The Host

In the not-too-distant future, life on planet earth is perfect. World peace has finally been achieved. There is no more war, hunger, disease, or environmental disaster, and humans live in contented harmony with each other. Sounds pretty cool, no? So what’s the problem? Aliens have infiltrated the human race and taken over our bodies, that’s what. There’s always a catch, isn’t there? The few unaffected and pure humans that are left are on the run and in hiding. Fewer still are powerful enough to withstand total “colonization” once infected. A young girl named Melanie Stryder is one such anomaly. Though infected, her inner humanity still maintains a strong hold on her mental faculties and helps her in her resistance to the aliens. But in this sphere of reality, when you’re outnumbered a million to one, assimilation is inevitable and resistance is futile.

Stephenie Meyer, author of the popular Twilight books, switches gears from vampires to parasitic aliens in this new series. The overwhelming success of the Twilight and Hunger Games films has spawned this new genre of super-gifted, super-hot teenagers in super-dangerous situations. The Host tries to catch similar lightning in a bottle with the casting of Saorise Ronan as Melanie but doesn’t achieve the same dynamic resonance as Kristen Stewart and Jennifer Lawrence did in their respective franchises. HD picture is exceptional in spite of the film’s noticeably modest budget. Daylight exteriors of the desert landscapes are bright, clear, and vivid with no pixilated grain to speak of. Rapid camera movements give way to minimal soft focus and image blur issues, but shadow detail is excellent, and gradation from light to dark is smooth and even in the low-light interiors of the caves.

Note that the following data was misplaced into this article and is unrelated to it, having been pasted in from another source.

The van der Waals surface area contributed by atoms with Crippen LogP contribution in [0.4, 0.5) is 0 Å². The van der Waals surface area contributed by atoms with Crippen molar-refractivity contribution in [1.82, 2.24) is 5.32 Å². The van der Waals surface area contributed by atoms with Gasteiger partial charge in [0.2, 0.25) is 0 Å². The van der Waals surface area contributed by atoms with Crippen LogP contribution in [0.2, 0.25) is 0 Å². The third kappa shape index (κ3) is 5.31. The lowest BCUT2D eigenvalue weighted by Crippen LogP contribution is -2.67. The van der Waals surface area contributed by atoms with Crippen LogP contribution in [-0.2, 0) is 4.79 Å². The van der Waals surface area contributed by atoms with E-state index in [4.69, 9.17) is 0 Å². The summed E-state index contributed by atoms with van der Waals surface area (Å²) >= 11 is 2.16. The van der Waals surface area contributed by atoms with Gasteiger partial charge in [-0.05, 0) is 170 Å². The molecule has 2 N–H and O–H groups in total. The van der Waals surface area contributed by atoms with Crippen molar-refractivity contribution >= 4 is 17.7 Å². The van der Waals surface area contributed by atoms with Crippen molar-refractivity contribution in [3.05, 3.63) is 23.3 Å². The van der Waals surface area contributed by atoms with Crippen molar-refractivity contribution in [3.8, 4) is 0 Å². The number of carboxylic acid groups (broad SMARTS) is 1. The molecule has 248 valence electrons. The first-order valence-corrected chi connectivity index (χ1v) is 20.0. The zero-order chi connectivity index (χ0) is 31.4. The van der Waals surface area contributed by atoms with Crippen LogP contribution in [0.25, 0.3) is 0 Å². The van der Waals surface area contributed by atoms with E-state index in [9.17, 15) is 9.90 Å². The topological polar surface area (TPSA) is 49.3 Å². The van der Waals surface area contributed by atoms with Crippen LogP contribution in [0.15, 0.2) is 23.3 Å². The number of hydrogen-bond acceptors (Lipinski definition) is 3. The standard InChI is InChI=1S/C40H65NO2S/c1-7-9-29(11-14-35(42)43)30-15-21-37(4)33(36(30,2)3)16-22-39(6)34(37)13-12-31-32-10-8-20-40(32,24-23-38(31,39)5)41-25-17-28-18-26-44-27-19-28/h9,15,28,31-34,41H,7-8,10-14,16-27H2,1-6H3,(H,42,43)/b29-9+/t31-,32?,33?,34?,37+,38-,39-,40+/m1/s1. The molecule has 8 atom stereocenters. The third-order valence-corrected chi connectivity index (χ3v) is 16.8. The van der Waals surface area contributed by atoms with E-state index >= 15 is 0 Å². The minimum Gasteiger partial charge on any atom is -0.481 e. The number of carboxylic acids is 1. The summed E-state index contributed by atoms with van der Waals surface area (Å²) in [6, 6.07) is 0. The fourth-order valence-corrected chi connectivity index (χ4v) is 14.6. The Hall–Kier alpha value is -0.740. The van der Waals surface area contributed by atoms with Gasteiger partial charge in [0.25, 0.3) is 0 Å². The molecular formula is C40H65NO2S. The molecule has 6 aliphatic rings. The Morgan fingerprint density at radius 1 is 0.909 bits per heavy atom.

The DTS-HD Master Audio 5.1 performs exceptionally well for an understated low-budget science-fiction adventure. This isn’t one of those nonstop action juggernauts with a sound mix that will shake the floorboards and wake the neighbors eight blocks away, but there are moments of remarkable audio flair and subtlety. But the thing that impressed me most was the score. I was expecting some over-the-top rock ‘n’ roll noise-fest, but the music here is subtle, moving, and dramatically effective.

On the negative side of that spectrum, however, Melanie’s conflicting and schizophrenic interior dialogue between her alien self and human self relentlessly harasses the center channel to the point of aggravation. As a plot device, it’s interesting for the first two minutes, but the welcome soon wears off and we wish that she would just shut up and leave us to figure out the plot’s complexities on our own.

Extras include a short featurette, four lackluster deleted scenes, a faux PSA from the aliens’ perspective, and an audio commentary with author Meyer, director Andrew Niccol, and producer Nick Wechsler. DVD and Digital Copy are included.

The Host explores that familiar and ever-popular theme of imperfect but noble humanity overcoming impossible odds through love, compassion, and fierce resolve against the evils of foreign oppressors, alien invaders, and such. That mankind would rather live in misery or die than be a slave to fascist conformity is the eternal mantra and underlying message here, but it’s been depicted before and in better films than this.

Studio: Universal, 2013
Aspect Ratio: 2.40:1
Audio Format: DTS-HD Master Audio 5.1
Length: 126 mins.
MPAA Rating: PG-13
Director: Andrew Niccol
Starring: Saorise Ronan, William Hurt, Frances Fisher

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